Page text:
Avocados as a Pressure Point

Recently, the United States Animal and Plant Health Inspection Service temporarily suspended the importation of avocados from the Mexican state of Michoacán.* The suspension was in response to an alleged cell phone threat made to an inspector for the U.S. Department of Agriculture while conducting inspections in Uruapan, Michoacán, according to APHIS.

Accordingly, APHIS informed the Mexican National Farm Food Health, Safety and Quality Service that it was initiating an investigation to assess the threat and “determine the mitigation measures necessary to guarantee the physical safety of all its personnel who work in Michoacán.”

What stands out is not just how disproportionate the steps the United States took, but also the lack of any connection between an incident that should be a police matter and border closings decided by a plant health agency. Stopping the shipment of hundreds of thousands of tons of avocados looks more like the kind of economic sanction Washington typically applies to countries it wants to submit to its political, economic and ideological policy than an effective measure that would ensure the safety of its agricultural inspectors in our country.

We have to remember that U.S. administrations, Democratic and Republican alike, have resorted to similar measures against Mexico. This was the case with U.S. Tuna II (involving Mexico) starting in 2008, and more recently, threats to impose progressive tariffs on all Mexican exports, in the context of the immigration crisis during the Donald Trump administration.

Today there is no greater cause of friction between Washington and Mexico than the constitutional reform driven by Mexico on the issue of generating electricity. To resolve this, there have been high-level meetings between Mexican President Andrés Manuel López Obrador and officials from Washington, and a working group has been established to evaluate the environmental aspects of the common interest in the energy sector.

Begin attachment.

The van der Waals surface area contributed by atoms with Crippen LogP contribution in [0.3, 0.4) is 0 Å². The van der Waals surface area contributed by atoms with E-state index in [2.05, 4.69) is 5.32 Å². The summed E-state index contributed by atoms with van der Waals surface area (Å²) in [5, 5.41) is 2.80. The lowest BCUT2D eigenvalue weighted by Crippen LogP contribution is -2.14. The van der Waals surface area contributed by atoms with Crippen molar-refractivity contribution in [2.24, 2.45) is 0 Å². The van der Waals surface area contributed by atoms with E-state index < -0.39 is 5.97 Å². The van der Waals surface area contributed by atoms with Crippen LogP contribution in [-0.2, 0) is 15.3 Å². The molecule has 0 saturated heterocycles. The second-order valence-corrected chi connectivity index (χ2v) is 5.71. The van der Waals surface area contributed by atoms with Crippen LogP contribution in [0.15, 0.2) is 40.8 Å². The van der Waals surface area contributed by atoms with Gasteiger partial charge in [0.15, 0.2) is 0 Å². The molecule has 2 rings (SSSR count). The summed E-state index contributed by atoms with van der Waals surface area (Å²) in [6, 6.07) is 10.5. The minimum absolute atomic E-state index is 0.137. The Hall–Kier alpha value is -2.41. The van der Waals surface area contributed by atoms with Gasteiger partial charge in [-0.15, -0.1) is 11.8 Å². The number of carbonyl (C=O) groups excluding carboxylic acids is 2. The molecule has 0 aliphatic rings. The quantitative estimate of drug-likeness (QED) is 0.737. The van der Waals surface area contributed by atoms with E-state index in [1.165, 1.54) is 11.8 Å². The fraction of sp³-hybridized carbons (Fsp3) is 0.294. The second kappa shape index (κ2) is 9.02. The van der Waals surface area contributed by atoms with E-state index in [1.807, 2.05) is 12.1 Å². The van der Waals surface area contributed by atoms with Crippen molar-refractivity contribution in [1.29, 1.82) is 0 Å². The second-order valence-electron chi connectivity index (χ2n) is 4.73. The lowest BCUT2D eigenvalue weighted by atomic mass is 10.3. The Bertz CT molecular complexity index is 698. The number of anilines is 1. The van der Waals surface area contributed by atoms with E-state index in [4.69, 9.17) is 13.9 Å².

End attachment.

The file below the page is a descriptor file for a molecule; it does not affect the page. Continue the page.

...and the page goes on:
It would be regrettable as well as unreasonable for the U.S. to deviate from established models of conflict resolution in their bilateral relationship, which implies it must seek a solution to each dispute through established procedures and prevent any of these disputes from infecting all bilateral ties.

America’s understandable concern over the safety of its employees in Mexico, in general, and its sanitation inspectors, in particular, has to be resolved precisely in the domain of public safety, and not in the context of trade.

We hope that the export of Michoacán avocados resumes soon, and that the U.S. resolves the case of telephone threat and imposes appropriate punishment.

*Editor’s note: The U.S.D.A. lifted the ban on Feb. 18.

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